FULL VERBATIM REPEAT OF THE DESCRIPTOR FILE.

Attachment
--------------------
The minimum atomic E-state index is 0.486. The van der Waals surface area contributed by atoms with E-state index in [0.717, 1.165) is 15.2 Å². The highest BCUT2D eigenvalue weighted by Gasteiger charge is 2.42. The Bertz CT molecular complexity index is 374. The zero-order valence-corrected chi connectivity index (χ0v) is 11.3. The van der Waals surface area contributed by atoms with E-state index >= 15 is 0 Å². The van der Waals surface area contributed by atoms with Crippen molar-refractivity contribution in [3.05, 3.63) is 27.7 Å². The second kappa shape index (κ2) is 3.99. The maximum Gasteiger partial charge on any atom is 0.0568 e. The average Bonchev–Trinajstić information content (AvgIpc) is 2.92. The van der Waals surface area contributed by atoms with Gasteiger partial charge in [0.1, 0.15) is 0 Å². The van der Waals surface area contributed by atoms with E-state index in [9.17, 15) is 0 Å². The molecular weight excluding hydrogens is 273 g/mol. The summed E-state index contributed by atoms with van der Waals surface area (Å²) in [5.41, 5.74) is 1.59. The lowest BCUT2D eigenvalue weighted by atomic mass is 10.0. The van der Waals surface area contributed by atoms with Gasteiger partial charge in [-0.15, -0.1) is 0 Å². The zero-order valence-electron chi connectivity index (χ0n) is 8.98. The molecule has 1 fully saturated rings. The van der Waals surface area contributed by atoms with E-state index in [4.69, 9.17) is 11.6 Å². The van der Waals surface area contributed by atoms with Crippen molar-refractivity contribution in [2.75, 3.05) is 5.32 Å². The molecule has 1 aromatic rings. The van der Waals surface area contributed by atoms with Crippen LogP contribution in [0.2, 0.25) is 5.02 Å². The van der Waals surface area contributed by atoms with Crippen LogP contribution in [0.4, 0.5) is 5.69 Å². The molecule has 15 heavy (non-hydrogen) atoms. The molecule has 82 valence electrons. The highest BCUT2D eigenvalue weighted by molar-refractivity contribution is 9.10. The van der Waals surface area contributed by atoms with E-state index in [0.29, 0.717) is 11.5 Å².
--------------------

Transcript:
The minimum atomic E-state index is 0.486. The van der Waals surface area contributed by atoms with E-state index in [0.717, 1.165) is 15.2 Å². The highest BCUT2D eigenvalue weighted by Gasteiger charge is 2.42. The Bertz CT molecular complexity index is 374. The zero-order valence-corrected chi connectivity index (χ0v) is 11.3. The van der Waals surface area contributed by atoms with E-state index >= 15 is 0 Å². The van der Waals surface area contributed by atoms with Crippen molar-refractivity contribution in [3.05, 3.63) is 27.7 Å². The second kappa shape index (κ2) is 3.99. The maximum Gasteiger partial charge on any atom is 0.0568 e. The average Bonchev–Trinajstić information content (AvgIpc) is 2.92. The van der Waals surface area contributed by atoms with Gasteiger partial charge in [0.1, 0.15) is 0 Å². The van der Waals surface area contributed by atoms with E-state index in [9.17, 15) is 0 Å². The molecular weight excluding hydrogens is 273 g/mol. The summed E-state index contributed by atoms with van der Waals surface area (Å²) in [5.41, 5.74) is 1.59. The lowest BCUT2D eigenvalue weighted by atomic mass is 10.0. The van der Waals surface area contributed by atoms with Gasteiger partial charge in [-0.15, -0.1) is 0 Å². The zero-order valence-electron chi connectivity index (χ0n) is 8.98. The molecule has 1 fully saturated rings. The van der Waals surface area contributed by atoms with E-state index in [4.69, 9.17) is 11.6 Å². The van der Waals surface area contributed by atoms with Crippen molar-refractivity contribution in [2.75, 3.05) is 5.32 Å². The molecule has 1 aromatic rings. The van der Waals surface area contributed by atoms with Crippen LogP contribution in [0.2, 0.25) is 5.02 Å². The van der Waals surface area contributed by atoms with Crippen LogP contribution in [0.4, 0.5) is 5.69 Å². The molecule has 15 heavy (non-hydrogen) atoms. The molecule has 82 valence electrons. The highest BCUT2D eigenvalue weighted by molar-refractivity contribution is 9.10. The van der Waals surface area contributed by atoms with E-state index in [0.29, 0.717) is 11.5 Å².